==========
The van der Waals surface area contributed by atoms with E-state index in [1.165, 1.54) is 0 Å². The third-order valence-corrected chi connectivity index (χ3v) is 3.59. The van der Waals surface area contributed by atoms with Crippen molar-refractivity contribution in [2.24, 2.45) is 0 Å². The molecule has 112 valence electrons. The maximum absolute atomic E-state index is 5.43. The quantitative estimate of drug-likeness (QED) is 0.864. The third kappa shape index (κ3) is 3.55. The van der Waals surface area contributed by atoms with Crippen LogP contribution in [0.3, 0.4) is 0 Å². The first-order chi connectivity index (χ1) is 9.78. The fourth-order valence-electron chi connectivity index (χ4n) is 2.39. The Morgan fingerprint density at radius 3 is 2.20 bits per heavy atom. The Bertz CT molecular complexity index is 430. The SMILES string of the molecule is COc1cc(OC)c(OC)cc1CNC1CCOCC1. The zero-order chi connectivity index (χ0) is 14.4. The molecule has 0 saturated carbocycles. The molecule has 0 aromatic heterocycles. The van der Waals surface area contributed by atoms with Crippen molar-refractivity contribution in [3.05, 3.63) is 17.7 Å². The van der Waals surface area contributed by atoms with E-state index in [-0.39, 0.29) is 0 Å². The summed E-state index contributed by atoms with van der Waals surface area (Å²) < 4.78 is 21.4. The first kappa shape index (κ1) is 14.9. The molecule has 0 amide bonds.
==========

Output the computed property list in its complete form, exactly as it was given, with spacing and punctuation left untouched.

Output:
The van der Waals surface area contributed by atoms with E-state index in [1.165, 1.54) is 0 Å². The third-order valence-corrected chi connectivity index (χ3v) is 3.59. The van der Waals surface area contributed by atoms with Crippen molar-refractivity contribution in [2.24, 2.45) is 0 Å². The molecule has 112 valence electrons. The maximum absolute atomic E-state index is 5.43. The quantitative estimate of drug-likeness (QED) is 0.864. The third kappa shape index (κ3) is 3.55. The van der Waals surface area contributed by atoms with Crippen LogP contribution in [0.3, 0.4) is 0 Å². The first-order chi connectivity index (χ1) is 9.78. The fourth-order valence-electron chi connectivity index (χ4n) is 2.39. The Morgan fingerprint density at radius 3 is 2.20 bits per heavy atom. The Bertz CT molecular complexity index is 430. The SMILES string of the molecule is COc1cc(OC)c(OC)cc1CNC1CCOCC1. The zero-order chi connectivity index (χ0) is 14.4. The molecule has 0 saturated carbocycles. The molecule has 0 aromatic heterocycles. The van der Waals surface area contributed by atoms with Crippen molar-refractivity contribution in [3.05, 3.63) is 17.7 Å². The van der Waals surface area contributed by atoms with E-state index in [-0.39, 0.29) is 0 Å². The summed E-state index contributed by atoms with van der Waals surface area (Å²) < 4.78 is 21.4. The first kappa shape index (κ1) is 14.9. The molecule has 0 amide bonds.